“I’m destined to live the dream for all my peeps who never made it
Cause yeah, we were beginners in the hood as five percenters
But somethin must of got in us cause all of us turned to sinners
Now some, restin in peace and some are sittin in San Quentin
Others such as myself are tryin to carry on tradition.” – AZ
One of my peers from the Inosanto Academy, Ryan Gray recently shared a documentary that he had made on Capoiera Regional. What I loved about it was not only the beautiful cinematography and production polish, but how it demonstrated how a martial art like Capoiera can reflect so much of a people’s culture and history.
In that way it reminded me of Kali, and how for me as a Filipino American (or American born Filipino as Guro Dan would say) my journey into martial arts has been as much if not more about my own search for my identity as much as it has been about my evolution as a martial artist. Pamana Tuhon Sayoc had remarked once that for many Filipinos training in Filipino Martial Arts was also a means to learn and connect to their culture. There is a French Documentary on Arnis, from the 1950’s that a young girl incredibly followed up on and posted just a few months ago.
Here is the original:
This phenomenon of martial arts, particularly Filipino Martial Arts as a vehicle to carry history (through oral tradition), preserve culture and transmit it across generations was also conveyed in Felipe “Bot” Jocano’s TEDx talk in the Philippines.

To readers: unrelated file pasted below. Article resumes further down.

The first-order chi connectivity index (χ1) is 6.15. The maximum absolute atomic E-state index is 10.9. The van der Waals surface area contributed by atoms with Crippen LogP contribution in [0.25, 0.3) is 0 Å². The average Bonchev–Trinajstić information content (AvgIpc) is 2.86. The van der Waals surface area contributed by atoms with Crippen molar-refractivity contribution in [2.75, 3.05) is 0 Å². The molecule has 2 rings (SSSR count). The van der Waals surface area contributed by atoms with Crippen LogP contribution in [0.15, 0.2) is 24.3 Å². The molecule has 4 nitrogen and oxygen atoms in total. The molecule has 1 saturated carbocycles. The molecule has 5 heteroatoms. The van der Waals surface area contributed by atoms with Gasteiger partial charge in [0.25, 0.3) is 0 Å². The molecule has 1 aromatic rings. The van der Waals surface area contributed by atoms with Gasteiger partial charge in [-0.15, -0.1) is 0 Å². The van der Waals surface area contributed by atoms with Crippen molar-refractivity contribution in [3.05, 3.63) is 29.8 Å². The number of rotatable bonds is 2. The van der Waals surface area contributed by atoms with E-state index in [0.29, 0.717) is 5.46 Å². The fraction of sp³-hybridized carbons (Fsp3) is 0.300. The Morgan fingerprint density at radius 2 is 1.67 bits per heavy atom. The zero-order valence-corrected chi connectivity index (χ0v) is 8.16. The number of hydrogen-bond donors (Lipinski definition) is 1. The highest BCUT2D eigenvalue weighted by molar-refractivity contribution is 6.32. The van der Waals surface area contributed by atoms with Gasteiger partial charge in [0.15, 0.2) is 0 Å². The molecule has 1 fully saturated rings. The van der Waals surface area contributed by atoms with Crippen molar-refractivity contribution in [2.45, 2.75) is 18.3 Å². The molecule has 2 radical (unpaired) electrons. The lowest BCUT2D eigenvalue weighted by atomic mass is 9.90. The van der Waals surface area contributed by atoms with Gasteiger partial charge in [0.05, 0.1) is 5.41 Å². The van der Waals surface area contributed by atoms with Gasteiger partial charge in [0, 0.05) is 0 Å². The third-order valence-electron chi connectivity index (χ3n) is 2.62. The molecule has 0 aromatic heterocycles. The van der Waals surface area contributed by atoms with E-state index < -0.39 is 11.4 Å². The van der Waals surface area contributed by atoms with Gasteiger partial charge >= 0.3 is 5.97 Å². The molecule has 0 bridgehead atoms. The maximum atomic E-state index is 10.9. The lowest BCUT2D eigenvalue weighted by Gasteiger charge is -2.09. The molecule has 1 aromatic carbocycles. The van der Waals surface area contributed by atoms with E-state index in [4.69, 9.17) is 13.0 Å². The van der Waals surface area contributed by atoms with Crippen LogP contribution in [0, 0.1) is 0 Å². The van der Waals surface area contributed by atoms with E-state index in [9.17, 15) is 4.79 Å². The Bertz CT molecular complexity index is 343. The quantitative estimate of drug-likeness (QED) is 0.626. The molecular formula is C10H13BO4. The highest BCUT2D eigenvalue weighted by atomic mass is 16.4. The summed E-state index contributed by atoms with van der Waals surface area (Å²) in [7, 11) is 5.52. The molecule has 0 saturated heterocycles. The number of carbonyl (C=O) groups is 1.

On a recent interview on The Champs, Black Thought (Tariq) of The Roots (aka The Legendary Roots Crew, Jimmy Fallon’s band) and the hosts talked about how hip hop and rap was able to capture the soul of his experiences in an art form. And speaking of soul, Hot 97’s Peter Rosenberg once described “soul” as “the melting point of struggle, passion and expression”. I know Peter from when we both had hip hop radio shows in college, and I never ever thought I would quote him, particularly on a Filipino Martial Arts website!
This ability to transmit history is exemplified in a vintage 1977 article written by Pamana Tuhon Sayoc on the “bothoan”, a term that described a place of learning, not just of martial arts but of many disciplines.
This was also written about in Levinsen and Christensen’s Encyclopedia of World Sport.
Filipino Martial Arts have played a role in the now popular Baybayin ancient script, and now in the revival of Filipino tribal tattoos.
For me, Filipino Martial Arts are a vehicle for me to grow as a person, father and husband. It has been a vehicle for me to know my culture and even remember my own family. Lakas is the name chosen in tribute to my grandfather’s secret unit. Because of my training, my late grandfather told me stories of knife duals in the village square and of his own grandfather that was a “master of Sinawali”. Guro Dan himself has often talked about his reluctance to learn Filipino “stick stuff”, but how his own father was overjoyed when he “finally learned something from [his] own culture!” The history and stories of Filipino Americans and his own experiences as a Filipino American are what I love more than anything when I am with Guro Dan, and these shared experiences are in part what I connect with when I am with Pamana Tuhon Sayoc, Tuhon Carl Atienza or any other Tuhon.
It it my most genuine and respectful intention to share not only the ferocious combative arts of the Philippines, but to celebrate the history and culture from which they came.